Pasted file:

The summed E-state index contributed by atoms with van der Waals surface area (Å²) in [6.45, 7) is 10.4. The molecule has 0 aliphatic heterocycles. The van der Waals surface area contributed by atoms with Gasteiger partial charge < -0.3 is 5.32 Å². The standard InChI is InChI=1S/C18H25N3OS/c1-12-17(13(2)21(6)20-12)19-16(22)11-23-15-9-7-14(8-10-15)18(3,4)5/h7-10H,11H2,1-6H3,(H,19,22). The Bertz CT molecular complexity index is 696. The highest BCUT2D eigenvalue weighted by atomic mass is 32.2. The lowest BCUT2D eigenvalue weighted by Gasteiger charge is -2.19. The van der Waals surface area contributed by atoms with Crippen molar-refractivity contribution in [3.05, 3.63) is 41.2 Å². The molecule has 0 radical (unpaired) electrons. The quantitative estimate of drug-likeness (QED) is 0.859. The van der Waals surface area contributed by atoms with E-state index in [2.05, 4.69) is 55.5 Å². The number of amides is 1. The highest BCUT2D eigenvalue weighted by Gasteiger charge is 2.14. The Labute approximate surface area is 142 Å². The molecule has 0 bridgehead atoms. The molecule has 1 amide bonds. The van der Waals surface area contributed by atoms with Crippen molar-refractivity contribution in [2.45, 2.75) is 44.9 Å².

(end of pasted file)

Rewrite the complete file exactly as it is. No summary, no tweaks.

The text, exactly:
The summed E-state index contributed by atoms with van der Waals surface area (Å²) in [6.45, 7) is 10.4. The molecule has 0 aliphatic heterocycles. The van der Waals surface area contributed by atoms with Gasteiger partial charge < -0.3 is 5.32 Å². The standard InChI is InChI=1S/C18H25N3OS/c1-12-17(13(2)21(6)20-12)19-16(22)11-23-15-9-7-14(8-10-15)18(3,4)5/h7-10H,11H2,1-6H3,(H,19,22). The Bertz CT molecular complexity index is 696. The highest BCUT2D eigenvalue weighted by atomic mass is 32.2. The lowest BCUT2D eigenvalue weighted by Gasteiger charge is -2.19. The van der Waals surface area contributed by atoms with Crippen molar-refractivity contribution in [3.05, 3.63) is 41.2 Å². The molecule has 0 radical (unpaired) electrons. The quantitative estimate of drug-likeness (QED) is 0.859. The van der Waals surface area contributed by atoms with E-state index in [2.05, 4.69) is 55.5 Å². The number of amides is 1. The highest BCUT2D eigenvalue weighted by Gasteiger charge is 2.14. The Labute approximate surface area is 142 Å². The molecule has 0 bridgehead atoms. The molecule has 1 amide bonds. The van der Waals surface area contributed by atoms with Crippen molar-refractivity contribution in [2.45, 2.75) is 44.9 Å².